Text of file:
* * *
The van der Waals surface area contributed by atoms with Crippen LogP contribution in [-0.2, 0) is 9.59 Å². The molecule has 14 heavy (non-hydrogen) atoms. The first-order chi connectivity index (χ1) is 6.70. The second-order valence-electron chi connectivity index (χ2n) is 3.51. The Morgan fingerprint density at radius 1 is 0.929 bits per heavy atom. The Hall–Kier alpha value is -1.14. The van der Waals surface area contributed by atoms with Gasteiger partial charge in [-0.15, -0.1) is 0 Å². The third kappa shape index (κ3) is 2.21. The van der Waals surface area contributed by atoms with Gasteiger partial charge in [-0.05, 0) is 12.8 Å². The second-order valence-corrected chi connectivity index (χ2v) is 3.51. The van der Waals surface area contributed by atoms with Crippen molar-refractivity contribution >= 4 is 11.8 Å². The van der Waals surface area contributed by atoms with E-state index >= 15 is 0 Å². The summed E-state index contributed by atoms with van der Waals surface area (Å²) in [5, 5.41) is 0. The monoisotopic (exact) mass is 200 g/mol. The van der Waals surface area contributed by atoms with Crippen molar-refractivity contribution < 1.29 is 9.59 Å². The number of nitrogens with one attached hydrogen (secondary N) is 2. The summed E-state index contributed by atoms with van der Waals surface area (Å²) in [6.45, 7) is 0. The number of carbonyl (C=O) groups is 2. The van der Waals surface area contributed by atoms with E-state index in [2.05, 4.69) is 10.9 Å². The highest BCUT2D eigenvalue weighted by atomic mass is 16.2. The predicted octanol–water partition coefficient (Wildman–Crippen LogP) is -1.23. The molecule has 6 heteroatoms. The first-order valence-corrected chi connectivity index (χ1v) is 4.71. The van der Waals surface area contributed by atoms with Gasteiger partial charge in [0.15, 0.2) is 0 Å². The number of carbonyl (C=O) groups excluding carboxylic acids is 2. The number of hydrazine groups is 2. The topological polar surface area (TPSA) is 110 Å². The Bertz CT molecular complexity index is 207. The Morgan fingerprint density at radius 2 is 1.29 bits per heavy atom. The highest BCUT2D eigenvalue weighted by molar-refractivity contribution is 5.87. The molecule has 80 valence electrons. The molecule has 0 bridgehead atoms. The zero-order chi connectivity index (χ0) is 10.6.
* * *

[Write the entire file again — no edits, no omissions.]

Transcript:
The van der Waals surface area contributed by atoms with Crippen LogP contribution in [-0.2, 0) is 9.59 Å². The molecule has 14 heavy (non-hydrogen) atoms. The first-order chi connectivity index (χ1) is 6.70. The second-order valence-electron chi connectivity index (χ2n) is 3.51. The Morgan fingerprint density at radius 1 is 0.929 bits per heavy atom. The Hall–Kier alpha value is -1.14. The van der Waals surface area contributed by atoms with Gasteiger partial charge in [-0.15, -0.1) is 0 Å². The third kappa shape index (κ3) is 2.21. The van der Waals surface area contributed by atoms with Gasteiger partial charge in [-0.05, 0) is 12.8 Å². The second-order valence-corrected chi connectivity index (χ2v) is 3.51. The van der Waals surface area contributed by atoms with Crippen molar-refractivity contribution >= 4 is 11.8 Å². The van der Waals surface area contributed by atoms with E-state index >= 15 is 0 Å². The summed E-state index contributed by atoms with van der Waals surface area (Å²) in [5, 5.41) is 0. The monoisotopic (exact) mass is 200 g/mol. The van der Waals surface area contributed by atoms with Crippen molar-refractivity contribution < 1.29 is 9.59 Å². The number of nitrogens with one attached hydrogen (secondary N) is 2. The summed E-state index contributed by atoms with van der Waals surface area (Å²) in [6.45, 7) is 0. The number of carbonyl (C=O) groups is 2. The van der Waals surface area contributed by atoms with E-state index in [2.05, 4.69) is 10.9 Å². The highest BCUT2D eigenvalue weighted by atomic mass is 16.2. The predicted octanol–water partition coefficient (Wildman–Crippen LogP) is -1.23. The molecule has 6 heteroatoms. The first-order valence-corrected chi connectivity index (χ1v) is 4.71. The van der Waals surface area contributed by atoms with Gasteiger partial charge in [0.15, 0.2) is 0 Å². The number of carbonyl (C=O) groups excluding carboxylic acids is 2. The number of hydrazine groups is 2. The topological polar surface area (TPSA) is 110 Å². The Bertz CT molecular complexity index is 207. The Morgan fingerprint density at radius 2 is 1.29 bits per heavy atom. The highest BCUT2D eigenvalue weighted by molar-refractivity contribution is 5.87. The molecule has 80 valence electrons. The molecule has 0 bridgehead atoms. The zero-order chi connectivity index (χ0) is 10.6.